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A young neurosurgeon with terminal cancer reflects on his mortality

For MSNBC's special project “7 Days of Genius” that highlights people who are changing the world, Lawrence O'Donnell tells the story of Dr. Paul Kalanithi.

This week, MSNBC is exploring the people that are changing today’s world with a special initiative called “7 Days of Genius.”

Dr. Paul Kalanithi is by all definitions, a genius. The 37-year-old doctor is a renowned Stanford neurosurgeon who graduated from Yale Medical School with honors. However, it’s not just his academic or medical achievements that make him a genius; it’s his writings and musings on living with terminal cancer.

In 2014, Dr. Kalanithi wrote an essay in the New York Times called “How Long Have I got Left?” after he was diagnosed with metastatic lung cancer. In it he wrote,

“I began to realize that coming face to face with my own mortality, in a sense, had changed both nothing and everything. Before my cancer was diagnosed, I knew that someday I would die, but I didn’t know when. After the diagnosis, I knew that someday I would die, but I didn’t know when. But now I knew it acutely. The problem wasn’t really a scientific one. The fact of death is unsettling. Yet there is no other way to live.”

In this month’s issue of Stanford Medicine Magazine, Dr. Kalanithi wrote another essay called “Before I Go.” In this profound piece, Dr. Kalanithi reflects on how his perception of time has changed as a surgeon-turned-patient facing a terminal diagnosis. He speaks specifically of his daughter Cady who was born the day after he was last released from the hospital. He says,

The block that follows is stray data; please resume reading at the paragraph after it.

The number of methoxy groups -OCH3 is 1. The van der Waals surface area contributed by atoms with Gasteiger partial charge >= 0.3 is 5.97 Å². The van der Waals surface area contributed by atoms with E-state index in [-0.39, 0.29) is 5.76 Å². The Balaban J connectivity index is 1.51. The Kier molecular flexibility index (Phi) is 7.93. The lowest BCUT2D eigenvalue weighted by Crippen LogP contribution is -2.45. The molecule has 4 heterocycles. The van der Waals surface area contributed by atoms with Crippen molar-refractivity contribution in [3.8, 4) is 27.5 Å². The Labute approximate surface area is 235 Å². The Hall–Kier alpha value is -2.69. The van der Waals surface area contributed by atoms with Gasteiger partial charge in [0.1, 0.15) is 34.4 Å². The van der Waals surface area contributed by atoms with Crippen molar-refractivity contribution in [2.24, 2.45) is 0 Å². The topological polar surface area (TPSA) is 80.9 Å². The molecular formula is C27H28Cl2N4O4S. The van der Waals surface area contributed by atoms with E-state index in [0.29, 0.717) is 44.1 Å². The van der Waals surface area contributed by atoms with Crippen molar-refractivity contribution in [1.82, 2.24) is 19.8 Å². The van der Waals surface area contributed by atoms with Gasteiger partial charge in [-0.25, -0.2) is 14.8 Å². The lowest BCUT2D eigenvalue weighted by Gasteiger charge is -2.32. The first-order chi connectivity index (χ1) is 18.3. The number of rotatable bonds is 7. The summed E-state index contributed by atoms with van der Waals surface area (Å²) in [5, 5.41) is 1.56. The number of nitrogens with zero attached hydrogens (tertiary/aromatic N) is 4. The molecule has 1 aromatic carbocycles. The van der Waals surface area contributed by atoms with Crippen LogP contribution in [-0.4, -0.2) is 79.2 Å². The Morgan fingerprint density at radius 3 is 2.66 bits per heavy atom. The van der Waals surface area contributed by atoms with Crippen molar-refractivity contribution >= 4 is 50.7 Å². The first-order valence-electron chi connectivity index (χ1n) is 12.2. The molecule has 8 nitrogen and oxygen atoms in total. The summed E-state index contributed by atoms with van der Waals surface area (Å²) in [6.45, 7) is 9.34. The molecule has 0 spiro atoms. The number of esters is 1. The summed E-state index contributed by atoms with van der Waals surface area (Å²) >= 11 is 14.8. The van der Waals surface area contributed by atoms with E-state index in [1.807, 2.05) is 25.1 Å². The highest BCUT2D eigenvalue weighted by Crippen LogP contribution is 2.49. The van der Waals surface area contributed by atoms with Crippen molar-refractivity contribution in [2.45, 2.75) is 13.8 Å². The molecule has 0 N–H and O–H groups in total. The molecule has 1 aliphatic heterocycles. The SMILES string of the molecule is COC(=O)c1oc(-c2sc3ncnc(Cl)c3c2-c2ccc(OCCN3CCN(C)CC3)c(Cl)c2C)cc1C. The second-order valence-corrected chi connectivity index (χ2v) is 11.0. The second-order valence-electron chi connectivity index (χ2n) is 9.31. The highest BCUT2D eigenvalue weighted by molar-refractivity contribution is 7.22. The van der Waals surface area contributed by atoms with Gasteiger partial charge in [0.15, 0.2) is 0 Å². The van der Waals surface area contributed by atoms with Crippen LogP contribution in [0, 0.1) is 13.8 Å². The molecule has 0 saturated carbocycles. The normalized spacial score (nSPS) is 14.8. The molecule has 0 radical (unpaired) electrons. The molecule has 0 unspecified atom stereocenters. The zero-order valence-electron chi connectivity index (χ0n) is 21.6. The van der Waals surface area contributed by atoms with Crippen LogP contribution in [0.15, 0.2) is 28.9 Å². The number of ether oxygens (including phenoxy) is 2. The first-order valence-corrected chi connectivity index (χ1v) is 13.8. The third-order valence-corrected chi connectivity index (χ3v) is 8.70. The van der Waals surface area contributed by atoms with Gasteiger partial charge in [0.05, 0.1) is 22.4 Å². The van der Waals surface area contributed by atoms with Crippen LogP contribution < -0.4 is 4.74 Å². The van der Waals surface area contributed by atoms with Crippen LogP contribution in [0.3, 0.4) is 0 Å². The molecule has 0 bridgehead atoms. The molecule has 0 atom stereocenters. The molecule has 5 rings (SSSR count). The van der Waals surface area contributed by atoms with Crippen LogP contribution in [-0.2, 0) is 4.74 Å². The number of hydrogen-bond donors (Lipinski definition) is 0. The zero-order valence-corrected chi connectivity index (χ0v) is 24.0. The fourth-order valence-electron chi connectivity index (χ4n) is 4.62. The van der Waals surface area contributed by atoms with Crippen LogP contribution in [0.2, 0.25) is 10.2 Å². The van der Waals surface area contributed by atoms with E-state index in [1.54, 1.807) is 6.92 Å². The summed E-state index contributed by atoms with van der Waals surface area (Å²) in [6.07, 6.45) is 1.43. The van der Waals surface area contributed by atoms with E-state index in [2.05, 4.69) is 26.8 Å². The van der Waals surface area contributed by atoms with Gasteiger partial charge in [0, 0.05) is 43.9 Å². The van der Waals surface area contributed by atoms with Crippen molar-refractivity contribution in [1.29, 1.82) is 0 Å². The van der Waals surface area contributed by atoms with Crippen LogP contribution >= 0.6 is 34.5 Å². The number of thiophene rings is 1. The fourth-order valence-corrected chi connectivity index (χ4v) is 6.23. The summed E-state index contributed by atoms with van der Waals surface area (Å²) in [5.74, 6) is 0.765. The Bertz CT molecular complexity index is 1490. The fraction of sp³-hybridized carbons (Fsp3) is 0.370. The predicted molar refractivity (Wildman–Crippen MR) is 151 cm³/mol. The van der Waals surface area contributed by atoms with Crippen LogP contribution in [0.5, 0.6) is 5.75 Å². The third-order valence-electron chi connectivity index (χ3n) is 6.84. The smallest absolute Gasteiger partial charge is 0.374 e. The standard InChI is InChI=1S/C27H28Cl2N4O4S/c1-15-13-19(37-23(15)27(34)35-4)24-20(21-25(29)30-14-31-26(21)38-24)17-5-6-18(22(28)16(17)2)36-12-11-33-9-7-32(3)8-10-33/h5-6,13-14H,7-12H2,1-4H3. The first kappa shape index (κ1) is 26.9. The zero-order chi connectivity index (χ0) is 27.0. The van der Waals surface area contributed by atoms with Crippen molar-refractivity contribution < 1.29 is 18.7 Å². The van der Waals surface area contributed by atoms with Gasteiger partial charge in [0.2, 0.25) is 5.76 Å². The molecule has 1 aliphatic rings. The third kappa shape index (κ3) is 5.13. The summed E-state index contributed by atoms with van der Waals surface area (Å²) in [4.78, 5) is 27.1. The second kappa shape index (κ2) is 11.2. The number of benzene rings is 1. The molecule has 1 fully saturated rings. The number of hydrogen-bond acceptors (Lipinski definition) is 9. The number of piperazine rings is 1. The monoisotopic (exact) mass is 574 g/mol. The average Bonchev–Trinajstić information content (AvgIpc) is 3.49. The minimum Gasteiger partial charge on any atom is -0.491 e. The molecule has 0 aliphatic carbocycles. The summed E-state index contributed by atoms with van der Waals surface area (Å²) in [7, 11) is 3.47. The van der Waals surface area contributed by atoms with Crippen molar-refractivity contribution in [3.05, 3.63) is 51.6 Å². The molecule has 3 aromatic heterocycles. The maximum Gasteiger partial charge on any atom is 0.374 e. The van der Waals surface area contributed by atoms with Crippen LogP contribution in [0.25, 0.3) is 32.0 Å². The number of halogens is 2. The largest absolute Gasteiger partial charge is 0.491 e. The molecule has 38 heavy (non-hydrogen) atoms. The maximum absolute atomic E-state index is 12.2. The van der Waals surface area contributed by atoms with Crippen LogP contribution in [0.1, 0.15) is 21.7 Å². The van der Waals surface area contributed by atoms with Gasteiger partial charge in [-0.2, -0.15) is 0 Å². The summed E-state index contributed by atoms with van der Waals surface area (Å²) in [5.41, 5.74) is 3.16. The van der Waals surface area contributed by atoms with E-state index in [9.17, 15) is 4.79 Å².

“I hope I’ll live long enough that she has some memory of me. Words have a longevity I do not. I had thought I could leave her a series of letters — but what would they really say? I don’t know what this girl will be like when she is 15; I don’t even know if she’ll take to the nickname we’ve given her. There is perhaps only one thing to say to this infant, who is all future, overlapping briefly with me, whose life, barring the improbable, is all but past.That message is simple: When you come to one of the many moments in life when you must give an account of yourself, provide a ledger of what you have been, and done, and meant to the world, do not, I pray, discount that you filled a dying man’s days with a sated joy, a joy unknown to me in all my prior years, a joy that does not hunger for more and more, but rests, satisfied. In this time, right now, that is an enormous thing.”